Unforeseen: Are both Parties in Majority in PA House?
The midterms are long over, and all results for the State House races are in; yet both Republicans and Democrats claim they are the majority party in the upcoming State House. What’s happening in Pennsylvania?
Last Wednesday (December 7), Democrat Joanna E. McClinton arranged for “an unannounced ceremony” in the PA House chamber where she was sworn in as the majority leader of the House by Delaware County Judge Rick Lowe. The Gateway Pundit called this claim to power in the PA House an “insurrection” by the Democrats.
Rep. Joanna McClinton held a fraudulent ceremony Wednesday where Delaware County Judge Rick Lowe swore her in as Pennsylvania House Majority Leader.
Explaining its criticism of McClinton’s claim and oath ceremony, the story added that McClinton has a hollow claim to a Democrat majority in the House because Democrats have only 99 incoming members to seat in the House after winning 102 seats in the midterm election. One of the seats they claim they won is for a Democrat, Anthony “Tony” DeLuca, who died on October 9, a month before the election and yet was “re-elected” on November 8. Two more Democrats resigned from House membership on Wednesday: Austin Davis, the Lieutenant Governor-elect, and Rep. Summer Lee, who was elected to Congress.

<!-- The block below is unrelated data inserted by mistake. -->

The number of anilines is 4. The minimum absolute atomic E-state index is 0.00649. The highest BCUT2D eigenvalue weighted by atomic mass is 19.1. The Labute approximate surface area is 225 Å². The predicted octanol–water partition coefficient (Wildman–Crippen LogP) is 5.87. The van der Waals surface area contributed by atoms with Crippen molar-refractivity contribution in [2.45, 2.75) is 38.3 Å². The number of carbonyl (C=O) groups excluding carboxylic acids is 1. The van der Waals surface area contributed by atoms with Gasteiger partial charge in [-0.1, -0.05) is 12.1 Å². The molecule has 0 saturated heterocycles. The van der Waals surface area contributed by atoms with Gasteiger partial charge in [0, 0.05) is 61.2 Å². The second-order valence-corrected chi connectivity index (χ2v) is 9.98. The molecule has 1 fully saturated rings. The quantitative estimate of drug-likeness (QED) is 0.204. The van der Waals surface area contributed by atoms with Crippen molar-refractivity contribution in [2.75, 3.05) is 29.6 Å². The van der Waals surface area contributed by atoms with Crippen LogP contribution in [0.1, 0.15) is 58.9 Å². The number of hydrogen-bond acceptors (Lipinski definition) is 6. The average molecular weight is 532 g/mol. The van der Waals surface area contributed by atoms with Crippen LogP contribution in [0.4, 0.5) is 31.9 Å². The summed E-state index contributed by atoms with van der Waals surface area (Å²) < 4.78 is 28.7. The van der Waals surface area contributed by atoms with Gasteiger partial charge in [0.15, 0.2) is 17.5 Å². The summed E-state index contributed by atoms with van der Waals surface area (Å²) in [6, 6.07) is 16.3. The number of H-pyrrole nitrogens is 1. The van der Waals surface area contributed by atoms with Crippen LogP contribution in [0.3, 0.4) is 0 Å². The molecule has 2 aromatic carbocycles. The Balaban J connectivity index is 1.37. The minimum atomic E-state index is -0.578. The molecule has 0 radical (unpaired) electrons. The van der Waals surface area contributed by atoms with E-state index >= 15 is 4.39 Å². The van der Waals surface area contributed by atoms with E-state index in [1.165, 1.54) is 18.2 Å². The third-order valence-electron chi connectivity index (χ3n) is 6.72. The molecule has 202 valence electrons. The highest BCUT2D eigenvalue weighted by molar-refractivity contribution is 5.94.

The Republicans claim that with these three Democrats gone, Republicans are entitled to claim a majority as they have 101 elected members to seat in the House on January 3, 2023. Republicans accused McClinton and the Democrats of staging a coup by treating themselves to oath-taking in the House as the majority. House Republican Leader Bryan Cutler called it an “illegitimate power grab.” Going beyond words, Cutler had his own ceremony in the House where he was sworn in as the majority leader on Monday (December 12) by Dauphin County Judge John McNally.
With two majority leaders sworn in already to lead the PA House in 2023, it is left to the courts to decide who gets to keep the House majority. Special elections will be held to decide the three seats vacated by the one dead and two departed Democrats. But until that happens, Republicans insist the math is on their side and they deserve to keep the gavel in the House. They filed a lawsuit over the weekend to overturn McClinton’s scheduling of special elections on February 7 for filling the three vacant House seats. Reporting on the story, Sun-Gazette wrote:
Given the current makeup of the House, McClinton is not the speaker, nor the majority leader, and thus cannot set the date of an election.
Some media sources predict the Democrats are likely to win all three vacant seats in the special elections. Until then, the control of the House hangs in the balance of law.